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From Zero Hedge
By Tyler Durden
Police have arrested two suspects - a 47-year-old man and 54-year-old woman from Crawley - believed to be the perpetrators of a bizarre incident that brought air traffic at Sussex's Gatwick airport to a grinding halt for 36 hours this week when drones were spotted flying over the airport's runway, according to the BBC.
Due to the risks of a collision between the drones and commercial aircraft, departing and arriving flights at Gatwick were cancelled for 36 hours, impacting the travel plans of some 140,000 people and leaving some stranded in the airport for more than a day. If found guilty of violating laws prohibiting the piloting of drones within one kilometer of an airport, the couple could face up to 5 years in jail - not to mention the enduring ire of the British people. Though delayed passengers are still in the process of being accommodated, Gatwick said Saturday it aimed to run "a full schedule" of 757 flights carrying some 125,000 passengers. During the disruption, some 1,000 flights were cancelled.
According to the Sun, the couple was arrested after a cyclist was spotted "frantically" packing a drone into a bag near the airport.
Sussex Police said today: "A 47-year-old man and a 54-year-old woman, both from Crawley, were arrested in the town on suspicion of disrupting services of civil aviation aerodrome to endanger or likely to endanger safety of operations or persons."
"They remained in custody at 11am on Saturday."
A witness who said he spotted one of the suspects described the scene to the Sun:
It comes as driver Paul Motts, 52, told The Sun how he spotted the man "in this 30s and in hi-vis clothing" in a country lane four miles from the runway on Thursday night.
The EDF Energy manager said: "I was delivering a parcel and drove past a suspicious man in fluorescent cycling gear crouching over a large drone which was all lit up."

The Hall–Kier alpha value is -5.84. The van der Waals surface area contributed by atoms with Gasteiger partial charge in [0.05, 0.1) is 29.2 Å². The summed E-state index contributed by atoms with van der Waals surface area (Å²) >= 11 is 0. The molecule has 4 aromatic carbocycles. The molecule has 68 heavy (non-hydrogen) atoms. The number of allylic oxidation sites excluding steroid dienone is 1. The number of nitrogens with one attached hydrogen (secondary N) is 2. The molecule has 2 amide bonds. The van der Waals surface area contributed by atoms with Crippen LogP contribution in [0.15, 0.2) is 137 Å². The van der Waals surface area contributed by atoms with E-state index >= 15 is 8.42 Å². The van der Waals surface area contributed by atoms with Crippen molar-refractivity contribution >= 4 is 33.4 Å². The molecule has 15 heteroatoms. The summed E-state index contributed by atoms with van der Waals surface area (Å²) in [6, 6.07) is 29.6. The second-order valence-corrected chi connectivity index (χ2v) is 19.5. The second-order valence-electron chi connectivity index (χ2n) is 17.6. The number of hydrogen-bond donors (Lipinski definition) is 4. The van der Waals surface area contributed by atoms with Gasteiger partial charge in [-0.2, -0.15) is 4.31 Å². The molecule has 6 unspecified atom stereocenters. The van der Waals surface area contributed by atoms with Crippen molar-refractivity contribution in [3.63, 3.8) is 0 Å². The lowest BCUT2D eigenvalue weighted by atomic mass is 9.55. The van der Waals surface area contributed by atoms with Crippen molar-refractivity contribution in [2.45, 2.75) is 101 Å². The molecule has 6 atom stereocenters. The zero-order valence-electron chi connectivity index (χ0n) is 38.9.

"It was a big thing with lights on its arms and roughly 4ft across."
"He had a smaller drone, about 2ft across, next to him."
"He was leaning over and doing something to it. He was totally focused and did not look up when I drove past."
"It looked like he was packing the drones away. Two minutes later we turned around and came across him cycling away."
"I expect he wanted to disassemble the drone as quickly as possible and get away as fast as he could."
"It was pretty weird considering what had happened at the airport during the day."
Police said the arrests were made following raids "in the Gatwick area". Though they added that the investigation into the incident is ongoing.
Sussex Police confirmed last night they had arrested a man and a woman after raids were carried out "in the Gatwick area".
Police Superintendent James Collis said: "As part of our ongoing investigations into the criminal use of drones which has severely disrupted flights in and out of Gatwick Airport, Sussex Police made two arrests just after 10pm on 21 December."
"Our investigations are still ongoing, and our activities at the airport continue to build resilience to detect and mitigate further incursions from drones by deploying a range of tactics."
"We continue to urge the public, passengers and the wider community around Gatwick to be vigilant and support us by contacting us immediately if they believe they have any information that can help us in bringing those responsible to justice."
The runway at Gatwick reopened this morning but passengers are urged to check their flights before travelling as as delays and cancellations are set to enter a fourth day."
To bring about an end to the chaos, the Army employed "drone killer" technology used in the fight against ISIS to try and disable the drones, though it's unclear how effective the technology was (particularly after the drone made at least one return appearance after flights resumed on Friday). The technology uses radio-jamming frequencies to crash the drones. The Israeli-made tech has been used in the fight against ISIS in Mosul last year.
Ruling out the possibility that the drone activity was some kind of accident, a spokesman for Gatwick said the flight patterns suggest the drone flights were a deliberate attempt to paralyze traffic on the busy holiday weekend. At one point, the drone was flown close to Gatwick’s control tower and even flashed its lights at police officers in what the Sun described as a deliberate taunt.
Now that the incident is (hopefully) resolved, here's a timeline of events that showcases just how disruptive the incident was. Given the relatively high ROI in terms of disruption compared with the cost and difficulty in pulling this off, airports around the world are on high alert for copy cat attacks that could prove even more disruptive.